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Report of Independent Auditor To the Board of Directors of Nintendo Co., Ltd.

We believe that the audit evidence we have obtained is sufficient and appropriate to provide a basis for our audit opinion.

We have audited the accompanying consolidated financial statements of Nintendo Co., Ltd. and its subsidiaries, which comprise the consolidated balance sheets as at March 31, 2012, and the consolidated statements of income, comprehensive income, changes in net assets and cash flows for the year then ended, and a summary of significant accounting policies and other explanatory information.

Opinion

Management’s Responsibility for the Consolidated Financial Statements

Convenience translations

Management is responsible for the preparation and fair presentation of these consolidated financial statements in accordance with accounting principles generally accepted in Japan, and for such internal control as management determines is necessary to enable the preparation of consolidated financial statements that are free from material misstatement, whether due to fraud or error.

In our opinion, the consolidated financial statements present fairly, in all material respects, the financial position of Nintendo Co., Ltd. and its subsidiaries as at March 31, 2012, and their financial performance and cash flows for the year then ended in accordance with accounting principles generally accepted in Japan.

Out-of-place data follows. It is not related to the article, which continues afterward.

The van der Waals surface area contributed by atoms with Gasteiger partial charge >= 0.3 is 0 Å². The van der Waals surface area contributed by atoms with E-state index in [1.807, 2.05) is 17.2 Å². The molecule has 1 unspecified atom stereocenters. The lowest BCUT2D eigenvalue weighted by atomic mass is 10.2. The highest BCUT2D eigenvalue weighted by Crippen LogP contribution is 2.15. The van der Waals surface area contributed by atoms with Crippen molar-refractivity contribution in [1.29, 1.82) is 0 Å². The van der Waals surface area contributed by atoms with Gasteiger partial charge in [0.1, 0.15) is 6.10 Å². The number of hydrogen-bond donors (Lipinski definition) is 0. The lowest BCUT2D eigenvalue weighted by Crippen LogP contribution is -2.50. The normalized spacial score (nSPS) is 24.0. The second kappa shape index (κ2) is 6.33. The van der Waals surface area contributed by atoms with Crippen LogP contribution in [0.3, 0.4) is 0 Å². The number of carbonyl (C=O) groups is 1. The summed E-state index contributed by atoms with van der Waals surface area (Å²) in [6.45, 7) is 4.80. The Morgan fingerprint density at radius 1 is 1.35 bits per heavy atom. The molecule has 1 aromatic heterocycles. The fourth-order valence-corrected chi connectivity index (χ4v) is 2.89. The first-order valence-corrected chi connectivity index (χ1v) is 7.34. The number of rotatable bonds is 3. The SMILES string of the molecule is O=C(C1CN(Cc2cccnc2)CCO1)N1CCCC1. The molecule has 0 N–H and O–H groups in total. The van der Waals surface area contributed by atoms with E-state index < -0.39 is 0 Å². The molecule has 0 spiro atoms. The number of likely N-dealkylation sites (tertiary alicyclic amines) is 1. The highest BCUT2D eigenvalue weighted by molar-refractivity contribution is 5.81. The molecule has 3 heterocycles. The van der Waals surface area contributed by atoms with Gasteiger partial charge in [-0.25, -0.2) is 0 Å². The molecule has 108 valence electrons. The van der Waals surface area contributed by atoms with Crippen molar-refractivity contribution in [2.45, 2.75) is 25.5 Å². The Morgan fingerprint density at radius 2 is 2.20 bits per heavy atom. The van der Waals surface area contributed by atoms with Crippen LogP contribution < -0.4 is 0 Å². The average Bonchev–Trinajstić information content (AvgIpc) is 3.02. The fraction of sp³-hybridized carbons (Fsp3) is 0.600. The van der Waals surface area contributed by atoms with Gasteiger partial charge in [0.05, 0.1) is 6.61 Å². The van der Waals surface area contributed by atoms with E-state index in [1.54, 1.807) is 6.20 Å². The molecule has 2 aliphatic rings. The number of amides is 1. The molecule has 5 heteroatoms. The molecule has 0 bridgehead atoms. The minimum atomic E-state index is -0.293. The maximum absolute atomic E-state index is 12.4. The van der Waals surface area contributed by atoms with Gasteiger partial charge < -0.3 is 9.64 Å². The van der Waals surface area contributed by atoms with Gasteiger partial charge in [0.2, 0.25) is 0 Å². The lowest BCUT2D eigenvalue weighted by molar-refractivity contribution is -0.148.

The U.S. dollar amounts in the accompanying consolidated financial statements with respect to the year ended March 31, 2012 are presented solely for convenience. Our audit also included the translation of Japanese yen amounts into U.S. dollar amounts and, in our opinion, such translation has been made on the basis described in Note 1 to the consolidated financial statements.

Auditor’s Responsibility Our responsibility is to express an opinion on these consolidated financial statements based on our audit. We conducted our audit in accordance with auditing standards generally accepted in Japan. Those standards require that we comply with ethical requirements and plan and perform the audit to obtain reasonable assurance about whether the consolidated financial statements are free from material misstatement. An audit involves performing procedures to obtain audit evidence about the amounts and disclosures in the consolidated financial statements. The procedures selected depend on the auditor’s judgments, including the assessment of the risks of material misstatement of the consolidated financial statements, whether due to fraud or error. In making those risk assessments, the auditor considers internal control relevant to the entity’s preparation and fair presentation of the consolidated financial statements in order to design audit procedures that are appropriate in the circumstances, while the purpose of the financial statements audit is not to express an opinion on the effectiveness of the entity’s internal control. An audit also includes evaluating the appropriateness of accounting policies used and the reasonableness of accounting estimates made by management, as well as evaluating the overall presentation of the consolidated financial statements.